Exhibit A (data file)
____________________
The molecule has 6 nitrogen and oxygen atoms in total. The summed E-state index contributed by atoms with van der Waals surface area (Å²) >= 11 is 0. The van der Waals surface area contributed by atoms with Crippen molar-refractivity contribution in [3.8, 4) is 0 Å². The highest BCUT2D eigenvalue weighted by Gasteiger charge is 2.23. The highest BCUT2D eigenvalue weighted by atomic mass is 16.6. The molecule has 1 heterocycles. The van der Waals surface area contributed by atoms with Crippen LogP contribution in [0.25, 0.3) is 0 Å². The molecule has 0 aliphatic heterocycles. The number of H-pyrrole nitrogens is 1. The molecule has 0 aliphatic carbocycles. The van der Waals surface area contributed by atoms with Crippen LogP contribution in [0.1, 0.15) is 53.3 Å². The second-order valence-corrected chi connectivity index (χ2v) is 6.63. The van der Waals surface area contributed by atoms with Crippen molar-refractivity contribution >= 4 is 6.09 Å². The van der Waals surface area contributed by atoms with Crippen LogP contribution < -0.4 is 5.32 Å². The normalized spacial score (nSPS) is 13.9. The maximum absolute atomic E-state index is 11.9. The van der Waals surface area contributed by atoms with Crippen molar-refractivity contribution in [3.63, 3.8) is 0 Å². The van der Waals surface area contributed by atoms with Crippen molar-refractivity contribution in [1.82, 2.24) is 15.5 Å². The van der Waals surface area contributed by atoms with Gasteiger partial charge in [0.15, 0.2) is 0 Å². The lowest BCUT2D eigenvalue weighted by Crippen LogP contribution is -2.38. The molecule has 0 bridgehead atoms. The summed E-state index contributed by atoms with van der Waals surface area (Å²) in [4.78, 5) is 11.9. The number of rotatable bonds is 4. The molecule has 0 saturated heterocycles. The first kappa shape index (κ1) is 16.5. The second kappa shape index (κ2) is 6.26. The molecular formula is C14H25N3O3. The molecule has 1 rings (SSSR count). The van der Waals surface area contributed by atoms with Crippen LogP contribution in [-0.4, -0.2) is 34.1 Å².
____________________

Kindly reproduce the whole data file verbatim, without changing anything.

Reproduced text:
The molecule has 6 nitrogen and oxygen atoms in total. The summed E-state index contributed by atoms with van der Waals surface area (Å²) >= 11 is 0. The van der Waals surface area contributed by atoms with Crippen molar-refractivity contribution in [3.8, 4) is 0 Å². The highest BCUT2D eigenvalue weighted by Gasteiger charge is 2.23. The highest BCUT2D eigenvalue weighted by atomic mass is 16.6. The molecule has 1 heterocycles. The van der Waals surface area contributed by atoms with Crippen LogP contribution in [0.25, 0.3) is 0 Å². The molecule has 0 aliphatic heterocycles. The number of H-pyrrole nitrogens is 1. The molecule has 0 aliphatic carbocycles. The van der Waals surface area contributed by atoms with Crippen LogP contribution in [0.1, 0.15) is 53.3 Å². The second-order valence-corrected chi connectivity index (χ2v) is 6.63. The van der Waals surface area contributed by atoms with Crippen molar-refractivity contribution >= 4 is 6.09 Å². The van der Waals surface area contributed by atoms with Crippen LogP contribution < -0.4 is 5.32 Å². The normalized spacial score (nSPS) is 13.9. The maximum absolute atomic E-state index is 11.9. The van der Waals surface area contributed by atoms with Crippen molar-refractivity contribution in [3.63, 3.8) is 0 Å². The van der Waals surface area contributed by atoms with Crippen molar-refractivity contribution in [1.82, 2.24) is 15.5 Å². The van der Waals surface area contributed by atoms with Gasteiger partial charge in [0.15, 0.2) is 0 Å². The lowest BCUT2D eigenvalue weighted by Crippen LogP contribution is -2.38. The molecule has 0 bridgehead atoms. The summed E-state index contributed by atoms with van der Waals surface area (Å²) in [4.78, 5) is 11.9. The number of rotatable bonds is 4. The molecule has 0 saturated heterocycles. The first kappa shape index (κ1) is 16.5. The second kappa shape index (κ2) is 6.26. The molecular formula is C14H25N3O3. The molecule has 1 rings (SSSR count). The van der Waals surface area contributed by atoms with Crippen LogP contribution in [-0.4, -0.2) is 34.1 Å².